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What shall we say, too, of the honesty of a writer, who does not scruple to speak of American bad faith in the business of the Boundary question," when he must have known, from documents published to the world when that sentence was penned, from the declarations of the British Ministry to both Houses of Parliament, and from the welldrawn conclusions of the intelligent men of all parties, that the course of the American negotiator was guided by the strictest integrity, as well as by the most enlightened desire to avert the horrors of war between two great kindred nations? An allusion in this spirit to that illustrious man, to whom the world is mainly indebted for the inestimable blessings of the Treaty of Washington, is much worse than unbecoming. Its true nature we shall not attempt to characterize; but the only effect it can have will be to stamp the author as an unjust, prejudiced, and narrow-minded man.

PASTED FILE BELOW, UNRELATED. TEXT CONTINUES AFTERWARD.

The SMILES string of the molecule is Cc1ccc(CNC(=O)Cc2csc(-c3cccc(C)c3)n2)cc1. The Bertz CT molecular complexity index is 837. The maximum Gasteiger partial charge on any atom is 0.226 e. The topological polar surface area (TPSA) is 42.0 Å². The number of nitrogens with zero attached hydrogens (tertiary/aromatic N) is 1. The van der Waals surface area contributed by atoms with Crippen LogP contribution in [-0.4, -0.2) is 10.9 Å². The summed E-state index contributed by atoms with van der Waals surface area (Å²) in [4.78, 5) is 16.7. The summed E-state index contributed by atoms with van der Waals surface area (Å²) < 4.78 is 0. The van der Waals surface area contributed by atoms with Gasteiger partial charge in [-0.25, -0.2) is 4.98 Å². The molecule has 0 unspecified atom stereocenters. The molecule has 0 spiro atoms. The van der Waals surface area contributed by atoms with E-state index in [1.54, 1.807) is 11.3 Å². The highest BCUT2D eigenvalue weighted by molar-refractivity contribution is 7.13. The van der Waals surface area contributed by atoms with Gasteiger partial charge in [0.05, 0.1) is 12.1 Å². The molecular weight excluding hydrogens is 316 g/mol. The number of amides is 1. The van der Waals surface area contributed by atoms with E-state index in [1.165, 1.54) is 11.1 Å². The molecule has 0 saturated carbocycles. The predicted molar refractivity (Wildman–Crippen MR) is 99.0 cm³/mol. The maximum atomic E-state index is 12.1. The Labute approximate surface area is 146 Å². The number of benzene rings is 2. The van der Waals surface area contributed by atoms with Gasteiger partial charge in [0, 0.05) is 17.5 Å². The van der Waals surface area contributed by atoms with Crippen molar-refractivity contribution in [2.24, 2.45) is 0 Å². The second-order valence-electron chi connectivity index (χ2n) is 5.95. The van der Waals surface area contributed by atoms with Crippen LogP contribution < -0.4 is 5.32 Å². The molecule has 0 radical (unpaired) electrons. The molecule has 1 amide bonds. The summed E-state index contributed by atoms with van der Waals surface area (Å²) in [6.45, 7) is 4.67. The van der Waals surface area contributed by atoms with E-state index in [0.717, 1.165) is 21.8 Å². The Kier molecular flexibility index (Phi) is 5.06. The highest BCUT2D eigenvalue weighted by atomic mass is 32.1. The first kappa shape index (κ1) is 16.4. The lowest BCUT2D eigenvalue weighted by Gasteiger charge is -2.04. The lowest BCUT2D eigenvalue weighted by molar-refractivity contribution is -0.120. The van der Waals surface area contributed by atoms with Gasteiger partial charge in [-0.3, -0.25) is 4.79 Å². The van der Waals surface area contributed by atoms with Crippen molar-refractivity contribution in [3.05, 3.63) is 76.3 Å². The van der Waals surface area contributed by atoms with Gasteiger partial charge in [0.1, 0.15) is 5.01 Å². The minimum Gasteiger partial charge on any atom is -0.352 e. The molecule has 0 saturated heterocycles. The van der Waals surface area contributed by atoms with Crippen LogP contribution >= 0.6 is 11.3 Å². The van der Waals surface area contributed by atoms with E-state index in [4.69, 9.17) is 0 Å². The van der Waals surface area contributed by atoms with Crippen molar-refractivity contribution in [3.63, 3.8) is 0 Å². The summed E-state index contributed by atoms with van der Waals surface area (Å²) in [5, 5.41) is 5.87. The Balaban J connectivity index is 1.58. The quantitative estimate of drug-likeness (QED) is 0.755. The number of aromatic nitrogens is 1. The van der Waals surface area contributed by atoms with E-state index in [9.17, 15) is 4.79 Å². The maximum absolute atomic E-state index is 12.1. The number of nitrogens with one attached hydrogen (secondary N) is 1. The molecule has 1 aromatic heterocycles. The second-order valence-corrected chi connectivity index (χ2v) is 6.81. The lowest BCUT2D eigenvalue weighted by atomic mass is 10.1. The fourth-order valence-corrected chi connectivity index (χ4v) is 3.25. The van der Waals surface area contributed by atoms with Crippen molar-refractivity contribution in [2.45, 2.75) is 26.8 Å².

We have taken the trouble to point out some of the defects of this author's works, not because they deserve, for any intrinsic merit, a moment's attention, but because they are pretty widely read in both countries, and are used for the ungenerous purpose of exciting ill-will between them. The other book, whose title is placed at the head of the present article, stands nearly on the same low level as to truth and honesty of purpose. On its very title-page, the author, in effect, abandons all claim to the character of a truthtelling witness. The express object of the work is to retort on England the treatment which America is imagined to have received from Mr. Dickens. Of course, a purpose so onesided and polemical, and so openly declared, is a warning to the reader not to take the statements of the book in absolute faith. So far, there is a sort of honesty in the proceeding, which is commendable, because the reader, thus forewarned, is not easily deceived. But what sense of literary duty could the writer have had, in adopting a plan which would make partial statements, discolored and perverted facts, rash generalizations of individual instances, hasty conclusions drawn from narrow or ill-understood premises, quite necessary ingredients in the work? It purports to consist of familiar letters, written by an American lady, who had occasion to reside some time in England. Whether this be fact or fiction, we are unable to say. We have heard it asserted, that this American Lady is wholly an imaginary personage; VOL. LVIII. NO. 122.